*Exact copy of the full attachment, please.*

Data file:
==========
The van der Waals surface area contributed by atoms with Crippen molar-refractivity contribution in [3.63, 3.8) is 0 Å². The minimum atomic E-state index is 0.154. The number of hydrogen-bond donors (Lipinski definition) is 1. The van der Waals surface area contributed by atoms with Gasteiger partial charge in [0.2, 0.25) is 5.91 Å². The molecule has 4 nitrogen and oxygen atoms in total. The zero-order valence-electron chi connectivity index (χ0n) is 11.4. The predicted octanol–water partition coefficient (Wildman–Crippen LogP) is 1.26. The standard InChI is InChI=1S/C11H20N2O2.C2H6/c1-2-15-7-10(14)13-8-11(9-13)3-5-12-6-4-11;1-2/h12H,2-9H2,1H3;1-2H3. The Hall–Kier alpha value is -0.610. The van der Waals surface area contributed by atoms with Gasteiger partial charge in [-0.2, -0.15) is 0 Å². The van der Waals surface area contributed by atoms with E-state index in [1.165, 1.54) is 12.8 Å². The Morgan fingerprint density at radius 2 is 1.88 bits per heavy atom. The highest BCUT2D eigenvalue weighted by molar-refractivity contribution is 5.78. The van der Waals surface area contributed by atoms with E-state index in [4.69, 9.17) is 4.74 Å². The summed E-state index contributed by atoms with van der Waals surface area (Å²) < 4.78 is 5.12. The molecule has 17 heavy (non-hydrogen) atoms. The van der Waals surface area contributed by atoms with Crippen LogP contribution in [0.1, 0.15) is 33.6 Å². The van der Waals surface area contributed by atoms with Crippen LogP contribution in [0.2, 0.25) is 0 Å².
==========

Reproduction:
The van der Waals surface area contributed by atoms with Crippen molar-refractivity contribution in [3.63, 3.8) is 0 Å². The minimum atomic E-state index is 0.154. The number of hydrogen-bond donors (Lipinski definition) is 1. The van der Waals surface area contributed by atoms with Gasteiger partial charge in [0.2, 0.25) is 5.91 Å². The molecule has 4 nitrogen and oxygen atoms in total. The zero-order valence-electron chi connectivity index (χ0n) is 11.4. The predicted octanol–water partition coefficient (Wildman–Crippen LogP) is 1.26. The standard InChI is InChI=1S/C11H20N2O2.C2H6/c1-2-15-7-10(14)13-8-11(9-13)3-5-12-6-4-11;1-2/h12H,2-9H2,1H3;1-2H3. The Hall–Kier alpha value is -0.610. The van der Waals surface area contributed by atoms with Gasteiger partial charge in [-0.2, -0.15) is 0 Å². The van der Waals surface area contributed by atoms with E-state index in [1.165, 1.54) is 12.8 Å². The Morgan fingerprint density at radius 2 is 1.88 bits per heavy atom. The highest BCUT2D eigenvalue weighted by molar-refractivity contribution is 5.78. The van der Waals surface area contributed by atoms with E-state index in [4.69, 9.17) is 4.74 Å². The summed E-state index contributed by atoms with van der Waals surface area (Å²) < 4.78 is 5.12. The molecule has 17 heavy (non-hydrogen) atoms. The van der Waals surface area contributed by atoms with Crippen LogP contribution in [0.1, 0.15) is 33.6 Å². The van der Waals surface area contributed by atoms with Crippen LogP contribution in [0.2, 0.25) is 0 Å².